The left atrium mechanical function assessed by echocardiography can either be load dependent or load independent. Conventionally, atrial function is usually assessed by atrial volumes which is load and operator dependent and does not accurately evaluate atrial reservoir function. Two-dimensional transthoracic speckle tracking echocardiography (2D STE) allows the assessment of global left atrium mechanic [6,7,8]. Cardiac deformation assessment is the most reliable and reproducible method of assessing ventricular and atrial function with the advantage that it is a load-independent parameter which depicts myocardial function. Till now, no validated algorithms have been developed exclusively for the evaluation of left atrial function. Many studies have utilized strain software that was developed for the left ventricle, with adjustments to the width of the “region of interest” to evaluate left atrial strain. Filling and stretching of the left atrium occurs in the reservoir phase which causes positive atrial strain reaching its peak in systole at the end of left atrial filling, prior to the opening of mitral valve. In the next phase, passive left atrial emptying starts with the opening of the mitral valve resulting in decreased atrial strain causing negative deflection of the strain curve up to a plateau period which is analogous to diastasis phase. A second deflection in the strain curve is then observed corresponding to atrial systole. Peak atrial longitudinal strain (PALS) is measured at the end of the reservoir phase. Peak atrial contraction strain (PACS) is measured following the P wave and represents active atrial contraction .
Though many studies have been done studying the impact of balloon mitral valvotomy on atrial volumes, atrial pumping function, and atrial reservoir functions [9,10,11], not many studies have studied the effect of valvotomy of global left atrial strain. Rohani et al. studied the acute effect of balloon mitral valvotomy and mitral valve replacement in patients with mitral stenosis and concluded that the peak atrial longitudinal strain (PALS) was impaired in patients with severe symptomatic mitral stenosis and improved acutely after treatment . Hemodynamic changes following BMV include decrease in left atrium afterload which is reflected by an increase in mitral valve area, decrease in diastolic transmitral gradients, and decrease in systolic pulmonary artery pressure. In this study, there was a significant reduction in the left atrial strain post-balloon mitral valvotomy; however, it did not reach normal value. So, it needs to be further studied if the left atrial strain further reduces during mid- and long-term follow-up and also if this correlates with the reduction in atrial fibrillation and thrombus formation.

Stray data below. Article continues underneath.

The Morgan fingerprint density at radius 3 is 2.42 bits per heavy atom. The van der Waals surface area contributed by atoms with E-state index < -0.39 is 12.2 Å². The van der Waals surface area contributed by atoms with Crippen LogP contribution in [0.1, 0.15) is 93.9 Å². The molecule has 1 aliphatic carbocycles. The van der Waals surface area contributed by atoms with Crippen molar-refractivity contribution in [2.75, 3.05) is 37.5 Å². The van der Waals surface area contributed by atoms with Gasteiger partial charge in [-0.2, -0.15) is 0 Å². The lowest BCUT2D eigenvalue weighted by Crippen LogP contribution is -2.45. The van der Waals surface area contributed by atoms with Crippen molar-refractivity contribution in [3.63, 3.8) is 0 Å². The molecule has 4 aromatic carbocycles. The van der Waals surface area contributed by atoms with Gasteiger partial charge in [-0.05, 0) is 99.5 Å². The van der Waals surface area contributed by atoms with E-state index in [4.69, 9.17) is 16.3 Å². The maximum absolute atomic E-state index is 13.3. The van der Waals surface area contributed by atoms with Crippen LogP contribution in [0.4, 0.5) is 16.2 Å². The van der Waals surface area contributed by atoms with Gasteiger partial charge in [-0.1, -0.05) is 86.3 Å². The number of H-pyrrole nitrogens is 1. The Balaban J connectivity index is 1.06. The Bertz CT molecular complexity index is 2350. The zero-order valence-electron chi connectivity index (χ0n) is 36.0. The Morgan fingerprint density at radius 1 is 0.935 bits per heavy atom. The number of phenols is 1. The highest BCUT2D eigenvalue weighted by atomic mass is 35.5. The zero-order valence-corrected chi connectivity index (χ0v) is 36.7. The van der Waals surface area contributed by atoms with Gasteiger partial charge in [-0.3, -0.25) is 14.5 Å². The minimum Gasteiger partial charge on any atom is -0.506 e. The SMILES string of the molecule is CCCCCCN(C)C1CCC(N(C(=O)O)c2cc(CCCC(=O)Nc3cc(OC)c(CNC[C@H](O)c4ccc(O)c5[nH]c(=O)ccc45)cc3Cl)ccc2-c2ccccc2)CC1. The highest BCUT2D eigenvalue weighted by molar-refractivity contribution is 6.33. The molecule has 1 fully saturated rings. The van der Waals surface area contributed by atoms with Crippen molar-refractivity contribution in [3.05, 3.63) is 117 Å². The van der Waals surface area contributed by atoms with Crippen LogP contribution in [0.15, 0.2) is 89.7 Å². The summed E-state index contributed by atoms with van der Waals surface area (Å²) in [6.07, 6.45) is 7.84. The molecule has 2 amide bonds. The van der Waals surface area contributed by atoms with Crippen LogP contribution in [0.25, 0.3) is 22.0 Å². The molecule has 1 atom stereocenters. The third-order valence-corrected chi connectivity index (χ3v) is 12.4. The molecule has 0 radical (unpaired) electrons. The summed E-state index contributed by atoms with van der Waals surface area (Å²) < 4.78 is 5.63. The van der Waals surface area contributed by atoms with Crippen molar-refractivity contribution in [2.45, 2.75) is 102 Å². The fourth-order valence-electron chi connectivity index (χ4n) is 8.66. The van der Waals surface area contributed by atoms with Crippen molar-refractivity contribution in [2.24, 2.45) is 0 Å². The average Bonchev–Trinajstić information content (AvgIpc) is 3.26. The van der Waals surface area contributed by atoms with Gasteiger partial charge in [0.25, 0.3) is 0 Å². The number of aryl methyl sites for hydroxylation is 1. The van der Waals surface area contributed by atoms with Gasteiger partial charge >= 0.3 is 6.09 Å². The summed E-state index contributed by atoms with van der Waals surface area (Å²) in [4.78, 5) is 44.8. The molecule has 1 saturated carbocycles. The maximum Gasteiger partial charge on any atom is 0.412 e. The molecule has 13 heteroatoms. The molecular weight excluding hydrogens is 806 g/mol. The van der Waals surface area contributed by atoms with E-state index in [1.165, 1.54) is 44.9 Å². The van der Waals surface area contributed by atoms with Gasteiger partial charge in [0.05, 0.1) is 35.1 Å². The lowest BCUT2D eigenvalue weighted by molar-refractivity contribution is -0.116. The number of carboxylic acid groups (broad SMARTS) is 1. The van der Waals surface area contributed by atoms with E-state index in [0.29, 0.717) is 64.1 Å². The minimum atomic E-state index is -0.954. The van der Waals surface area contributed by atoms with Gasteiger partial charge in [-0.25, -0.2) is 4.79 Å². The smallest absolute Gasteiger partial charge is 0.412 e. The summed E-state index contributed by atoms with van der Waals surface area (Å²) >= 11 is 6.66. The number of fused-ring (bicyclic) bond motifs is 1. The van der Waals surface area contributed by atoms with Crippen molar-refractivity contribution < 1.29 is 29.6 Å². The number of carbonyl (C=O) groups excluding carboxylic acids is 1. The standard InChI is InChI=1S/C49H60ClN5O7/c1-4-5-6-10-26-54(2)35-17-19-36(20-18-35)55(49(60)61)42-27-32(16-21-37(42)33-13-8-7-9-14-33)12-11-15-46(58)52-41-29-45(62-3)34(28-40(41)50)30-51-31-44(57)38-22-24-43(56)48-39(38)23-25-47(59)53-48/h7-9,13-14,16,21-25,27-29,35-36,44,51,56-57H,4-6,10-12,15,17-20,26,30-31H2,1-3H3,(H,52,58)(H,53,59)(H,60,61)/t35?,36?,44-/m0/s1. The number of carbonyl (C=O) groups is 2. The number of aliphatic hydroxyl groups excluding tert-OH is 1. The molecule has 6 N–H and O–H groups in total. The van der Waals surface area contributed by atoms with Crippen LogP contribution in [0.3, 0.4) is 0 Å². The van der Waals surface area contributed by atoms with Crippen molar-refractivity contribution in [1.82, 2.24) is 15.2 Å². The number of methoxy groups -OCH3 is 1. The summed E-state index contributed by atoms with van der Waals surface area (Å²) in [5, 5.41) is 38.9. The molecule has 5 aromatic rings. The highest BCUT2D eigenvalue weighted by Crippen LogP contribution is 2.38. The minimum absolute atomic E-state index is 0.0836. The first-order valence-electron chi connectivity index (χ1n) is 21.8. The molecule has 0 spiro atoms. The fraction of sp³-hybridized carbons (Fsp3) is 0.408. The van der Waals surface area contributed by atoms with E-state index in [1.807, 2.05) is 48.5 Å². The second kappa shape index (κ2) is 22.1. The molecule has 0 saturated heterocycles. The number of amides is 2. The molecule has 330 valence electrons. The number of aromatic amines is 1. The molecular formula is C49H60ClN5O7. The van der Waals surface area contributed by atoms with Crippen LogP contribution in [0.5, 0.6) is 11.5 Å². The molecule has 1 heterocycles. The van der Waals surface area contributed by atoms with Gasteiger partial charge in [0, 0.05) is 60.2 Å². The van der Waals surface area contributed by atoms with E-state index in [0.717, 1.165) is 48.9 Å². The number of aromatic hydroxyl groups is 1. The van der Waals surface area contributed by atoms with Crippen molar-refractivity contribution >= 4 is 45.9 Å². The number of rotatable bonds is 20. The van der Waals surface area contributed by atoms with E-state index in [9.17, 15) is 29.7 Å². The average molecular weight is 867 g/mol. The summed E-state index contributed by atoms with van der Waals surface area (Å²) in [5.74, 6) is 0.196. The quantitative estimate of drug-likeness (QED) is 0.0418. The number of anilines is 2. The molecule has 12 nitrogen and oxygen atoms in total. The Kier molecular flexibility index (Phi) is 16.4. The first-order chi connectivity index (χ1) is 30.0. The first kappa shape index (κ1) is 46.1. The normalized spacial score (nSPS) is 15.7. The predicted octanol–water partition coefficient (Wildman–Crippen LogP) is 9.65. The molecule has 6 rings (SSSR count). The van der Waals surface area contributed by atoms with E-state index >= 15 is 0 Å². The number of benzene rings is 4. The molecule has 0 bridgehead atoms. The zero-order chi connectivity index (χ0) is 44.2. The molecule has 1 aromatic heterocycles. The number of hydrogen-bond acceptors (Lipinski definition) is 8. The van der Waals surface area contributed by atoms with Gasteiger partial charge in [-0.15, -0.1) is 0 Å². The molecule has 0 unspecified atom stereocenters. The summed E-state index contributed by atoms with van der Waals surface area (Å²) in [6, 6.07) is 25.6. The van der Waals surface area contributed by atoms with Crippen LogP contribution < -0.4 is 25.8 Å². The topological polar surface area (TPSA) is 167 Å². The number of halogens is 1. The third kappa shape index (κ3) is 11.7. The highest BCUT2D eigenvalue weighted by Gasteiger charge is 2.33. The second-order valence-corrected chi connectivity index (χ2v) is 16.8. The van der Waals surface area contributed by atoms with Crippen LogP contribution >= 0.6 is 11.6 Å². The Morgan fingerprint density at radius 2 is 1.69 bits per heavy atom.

The present study has the following limitations. It was a non-randomized study. Also, the prognostic effect of speckle tracking echocardiography following balloon mitral valvotomy was not evaluated as patients were not followed up. We did not study the effect of balloon mitral valvotomy on either right or left ventricular strain, nor study the left atrium active emptying fraction for patients with mitral stenosis before and after valvotomy.
Global LA strain can be taken as an indicator of left atrial function, and its improvement following valvotomy may be taken as a good indicator of successful BMV. However, whether this improvement in left atrial strain leads to a reduction in rate of atrial fibrillation during mid- and long-term follow-up needs further studies.
Availability of data and materials
Submitted as supplementary file.
Balloon mitral valvotomy
Mean mitral gradient
Mitral valve area
Pulmonary artery pressure
Speckle tracking echocardiography
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Ethics approval and consent to participate
The study was approved by our Institutional ethics committee of Kasturba hospital, Manipal (reference number—IEC 159/2015), and informed written consent was obtained from all patients or their guardians enrolled in the study.
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Sravan K Reddy, N., Ranjan Shetty, K., Sudhakar Rao, M. et al. Strain imaging to assess early effects of successful percutaneous balloon mitral valvotomy on left atrium mechanics. Egypt Heart J 71, 25 (2019). https://doi.org/10.1186/s43044-019-0021-3
- Balloon mitral valvotomy
- Global left atrial strain
- Speckle tracking echocardiography